Not that I am aware of… but I have often wondered the same thing. :slight_smile: PHP does
seem like it would be an easier method to use since nearly everything is web &
MySQL. The things that would have to be perl or some sort of scripted language

Right - that’s a thing I like so much about PHP. Web and database and …
is so nicely integrated into PHP.

would be the mailgate functions (email into the database & etc), plus the CLI
(command line interface) functions.

Hmm, yeah, suppose so. I could live with a non existing CLI, since it
wouldn’t be used anyway.

Anyhow, the main thing would be handling the email IN… Current iterations of
RT (1.x) save the actual email messages in text files, which almost require

Uh? Not in a database? Hmm, that would be one of the things I’d have to
change.

Oh, and if you know PHP well, Perl won’t be that hard to handle. A lot of the
PHP commands originated in Perl … well, maybe that’s not accurate… I am just
trying to say that a lot of the functions of php translate well to Perl (with
some slight syntactical differences).

Yes, I had a look at the rt src. I understood pretty well how things are
done, but there are too many things that I don’t know about perl to make a
perl rt a viable solution FOR ME. It would require me to learn perl very
well and also to understand the complete source of rt. That’s too much
right now (no, I’m not whining, but if I am, I’m just whining about my
"incompetence").

Thanks,

Alexander Skwar
How to quote: http://learn.to/quote (german) http://quote.6x.to (english)
Homepage: http://www.digitalprojects.com | http://www.iso-top.de
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#6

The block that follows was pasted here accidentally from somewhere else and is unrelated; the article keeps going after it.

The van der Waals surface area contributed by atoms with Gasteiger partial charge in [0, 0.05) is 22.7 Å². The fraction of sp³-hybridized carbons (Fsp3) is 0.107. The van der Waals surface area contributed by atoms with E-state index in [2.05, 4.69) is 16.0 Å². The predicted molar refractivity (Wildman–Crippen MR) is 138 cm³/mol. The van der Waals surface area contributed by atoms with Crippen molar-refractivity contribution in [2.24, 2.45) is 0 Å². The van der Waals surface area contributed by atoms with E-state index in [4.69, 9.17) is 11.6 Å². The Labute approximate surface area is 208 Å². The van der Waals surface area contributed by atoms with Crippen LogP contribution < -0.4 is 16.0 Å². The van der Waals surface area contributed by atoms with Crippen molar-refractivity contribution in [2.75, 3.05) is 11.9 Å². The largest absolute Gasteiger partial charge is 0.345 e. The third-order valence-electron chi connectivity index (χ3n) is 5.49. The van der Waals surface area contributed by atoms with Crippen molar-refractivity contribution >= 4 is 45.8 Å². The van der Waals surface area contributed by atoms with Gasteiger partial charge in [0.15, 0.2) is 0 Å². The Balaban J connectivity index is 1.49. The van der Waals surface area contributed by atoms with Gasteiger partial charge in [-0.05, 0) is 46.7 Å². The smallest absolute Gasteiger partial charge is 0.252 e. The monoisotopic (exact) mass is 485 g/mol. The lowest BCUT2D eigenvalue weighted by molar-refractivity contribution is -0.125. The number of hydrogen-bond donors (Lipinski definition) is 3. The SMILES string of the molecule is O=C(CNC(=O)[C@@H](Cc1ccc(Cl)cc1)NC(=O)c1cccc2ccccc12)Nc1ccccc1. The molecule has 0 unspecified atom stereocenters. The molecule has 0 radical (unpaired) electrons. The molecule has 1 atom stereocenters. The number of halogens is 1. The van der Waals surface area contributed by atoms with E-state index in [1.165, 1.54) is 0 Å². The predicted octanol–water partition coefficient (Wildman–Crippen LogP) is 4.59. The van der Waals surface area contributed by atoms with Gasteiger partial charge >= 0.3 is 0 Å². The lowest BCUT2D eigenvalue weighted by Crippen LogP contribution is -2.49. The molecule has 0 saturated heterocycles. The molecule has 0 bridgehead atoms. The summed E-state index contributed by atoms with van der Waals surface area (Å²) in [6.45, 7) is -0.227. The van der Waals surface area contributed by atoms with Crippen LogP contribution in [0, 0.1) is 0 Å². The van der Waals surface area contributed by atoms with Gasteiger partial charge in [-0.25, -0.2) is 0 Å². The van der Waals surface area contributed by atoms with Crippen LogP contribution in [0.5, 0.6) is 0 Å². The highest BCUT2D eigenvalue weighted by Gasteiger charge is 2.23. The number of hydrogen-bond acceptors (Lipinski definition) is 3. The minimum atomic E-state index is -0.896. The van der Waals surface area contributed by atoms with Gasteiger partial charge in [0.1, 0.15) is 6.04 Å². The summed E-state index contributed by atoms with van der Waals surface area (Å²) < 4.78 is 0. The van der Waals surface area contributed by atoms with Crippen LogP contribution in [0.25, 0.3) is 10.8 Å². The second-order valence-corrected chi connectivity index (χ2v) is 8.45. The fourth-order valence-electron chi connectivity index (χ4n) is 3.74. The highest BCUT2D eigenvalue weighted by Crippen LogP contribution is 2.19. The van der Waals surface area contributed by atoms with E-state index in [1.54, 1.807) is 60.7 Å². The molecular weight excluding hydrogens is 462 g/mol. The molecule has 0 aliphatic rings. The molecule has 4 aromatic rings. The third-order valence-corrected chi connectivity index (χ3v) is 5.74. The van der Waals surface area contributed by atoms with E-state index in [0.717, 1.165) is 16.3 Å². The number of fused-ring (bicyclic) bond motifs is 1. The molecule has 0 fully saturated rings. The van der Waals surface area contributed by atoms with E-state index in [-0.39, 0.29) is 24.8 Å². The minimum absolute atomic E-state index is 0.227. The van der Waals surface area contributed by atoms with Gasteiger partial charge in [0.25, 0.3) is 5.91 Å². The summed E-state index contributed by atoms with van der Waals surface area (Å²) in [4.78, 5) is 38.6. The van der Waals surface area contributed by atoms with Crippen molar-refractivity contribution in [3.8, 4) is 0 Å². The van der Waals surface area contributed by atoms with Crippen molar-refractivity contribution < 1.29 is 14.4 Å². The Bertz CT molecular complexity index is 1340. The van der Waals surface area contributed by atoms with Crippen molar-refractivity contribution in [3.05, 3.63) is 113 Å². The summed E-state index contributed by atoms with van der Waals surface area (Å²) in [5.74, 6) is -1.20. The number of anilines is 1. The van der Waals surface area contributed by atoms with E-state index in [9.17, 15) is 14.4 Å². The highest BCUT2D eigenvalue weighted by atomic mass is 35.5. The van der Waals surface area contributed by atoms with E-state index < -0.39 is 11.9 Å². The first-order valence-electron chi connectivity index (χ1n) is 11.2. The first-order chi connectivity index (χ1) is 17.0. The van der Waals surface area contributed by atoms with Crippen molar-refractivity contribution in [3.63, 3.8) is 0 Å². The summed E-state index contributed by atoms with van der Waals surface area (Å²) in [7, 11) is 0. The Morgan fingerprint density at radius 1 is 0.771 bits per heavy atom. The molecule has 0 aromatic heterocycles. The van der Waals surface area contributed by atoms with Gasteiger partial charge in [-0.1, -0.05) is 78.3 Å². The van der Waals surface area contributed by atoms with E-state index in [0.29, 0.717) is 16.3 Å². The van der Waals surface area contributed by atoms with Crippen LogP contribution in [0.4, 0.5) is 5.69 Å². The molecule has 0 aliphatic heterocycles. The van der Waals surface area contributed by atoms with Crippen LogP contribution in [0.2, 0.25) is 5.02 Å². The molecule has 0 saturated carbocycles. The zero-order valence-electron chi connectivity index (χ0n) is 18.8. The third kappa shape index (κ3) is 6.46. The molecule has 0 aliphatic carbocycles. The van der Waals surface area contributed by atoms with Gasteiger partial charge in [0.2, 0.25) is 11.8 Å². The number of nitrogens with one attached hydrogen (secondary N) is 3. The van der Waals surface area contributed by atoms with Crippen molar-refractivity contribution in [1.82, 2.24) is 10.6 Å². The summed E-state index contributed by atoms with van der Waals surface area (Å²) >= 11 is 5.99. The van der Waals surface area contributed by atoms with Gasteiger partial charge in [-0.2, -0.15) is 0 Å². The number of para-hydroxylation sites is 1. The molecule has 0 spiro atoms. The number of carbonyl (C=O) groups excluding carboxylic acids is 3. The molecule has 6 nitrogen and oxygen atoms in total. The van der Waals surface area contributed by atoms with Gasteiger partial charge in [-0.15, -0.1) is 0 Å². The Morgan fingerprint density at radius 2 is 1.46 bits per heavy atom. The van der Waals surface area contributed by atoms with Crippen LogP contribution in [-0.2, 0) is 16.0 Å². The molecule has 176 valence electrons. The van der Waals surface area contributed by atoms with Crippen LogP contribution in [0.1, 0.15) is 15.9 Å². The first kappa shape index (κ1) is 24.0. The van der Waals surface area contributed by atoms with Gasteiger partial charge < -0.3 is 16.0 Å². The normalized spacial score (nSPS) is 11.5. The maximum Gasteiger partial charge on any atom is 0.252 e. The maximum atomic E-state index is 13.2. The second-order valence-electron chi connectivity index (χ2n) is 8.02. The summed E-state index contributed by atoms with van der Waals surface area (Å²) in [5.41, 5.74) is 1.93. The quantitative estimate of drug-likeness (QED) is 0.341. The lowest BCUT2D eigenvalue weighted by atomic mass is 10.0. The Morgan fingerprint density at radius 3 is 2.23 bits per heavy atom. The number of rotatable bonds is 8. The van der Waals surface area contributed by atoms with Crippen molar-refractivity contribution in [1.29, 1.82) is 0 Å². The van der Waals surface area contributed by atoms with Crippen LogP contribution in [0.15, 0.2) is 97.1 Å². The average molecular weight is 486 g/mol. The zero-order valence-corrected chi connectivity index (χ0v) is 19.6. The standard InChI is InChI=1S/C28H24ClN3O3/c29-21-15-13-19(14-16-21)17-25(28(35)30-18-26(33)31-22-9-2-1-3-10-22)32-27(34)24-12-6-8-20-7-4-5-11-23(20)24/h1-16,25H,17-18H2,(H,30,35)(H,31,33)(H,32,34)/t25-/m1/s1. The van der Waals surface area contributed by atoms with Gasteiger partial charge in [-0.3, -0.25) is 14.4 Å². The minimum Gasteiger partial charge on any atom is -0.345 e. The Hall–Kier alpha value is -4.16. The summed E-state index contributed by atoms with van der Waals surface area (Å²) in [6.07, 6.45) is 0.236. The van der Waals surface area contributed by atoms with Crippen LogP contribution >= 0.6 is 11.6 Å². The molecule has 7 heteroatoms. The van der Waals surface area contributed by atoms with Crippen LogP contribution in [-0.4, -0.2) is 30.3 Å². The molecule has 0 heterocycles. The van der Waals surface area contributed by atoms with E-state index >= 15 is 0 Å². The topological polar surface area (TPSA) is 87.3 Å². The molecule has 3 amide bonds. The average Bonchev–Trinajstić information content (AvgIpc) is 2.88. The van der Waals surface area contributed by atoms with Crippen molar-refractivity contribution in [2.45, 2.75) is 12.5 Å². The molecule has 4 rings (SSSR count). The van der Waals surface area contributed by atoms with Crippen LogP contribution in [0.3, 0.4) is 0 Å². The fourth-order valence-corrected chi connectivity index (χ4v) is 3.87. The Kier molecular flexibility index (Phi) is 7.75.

So sprach Jesse am Tue, Feb 27, 2001 at 02:09:11PM -0500:

Oh. I’d completely forgotten about keystone. It’s not completely free, but
it is about a bazillion times better than much of the other competition. :wink:

http://www.stonekeep.com

Thanks, I’ll have a look at it ASAP!

Alexander Skwar
How to quote: http://learn.to/quote (german) http://quote.6x.to (english)
Homepage: http://www.digitalprojects.com | http://www.iso-top.de
iso-top.de - Die guenstige Art an Linux Distributionen zu kommen
Uptime: 21 hours 0 minutes


#7

Rich West wrote:
-> More rhetorical, but I wonder how many people use the CLI…

Speaking from personal experience with other ticketing systems, you use
it so rarely that you forget it’s there.

Then a time comes when you need it - you need to do something “script-ey”,
making the same change to 1,000 tickets, or whatever - and suddenly
you’re praying with all your heart that there is in fact a CLI. With a
CLI, you just bang out a script that calls the CLI programs and you’re
done in a few minutes. Without the CLI, you either spend days pointing
and clicking via the web interface, or you spend days chewing through
the internals so you can write something to do what you need with SQL.

In short, it’s worth keeping. It’s a hell of a lot easier to develop it
alongside the web interface than on a production system, in a time crunch,
when you haven’t looked at the internals in a year.

                   -Robert Tarrall.-
                   Unix System/Network Admin
                   E.Central/Neighborhood Link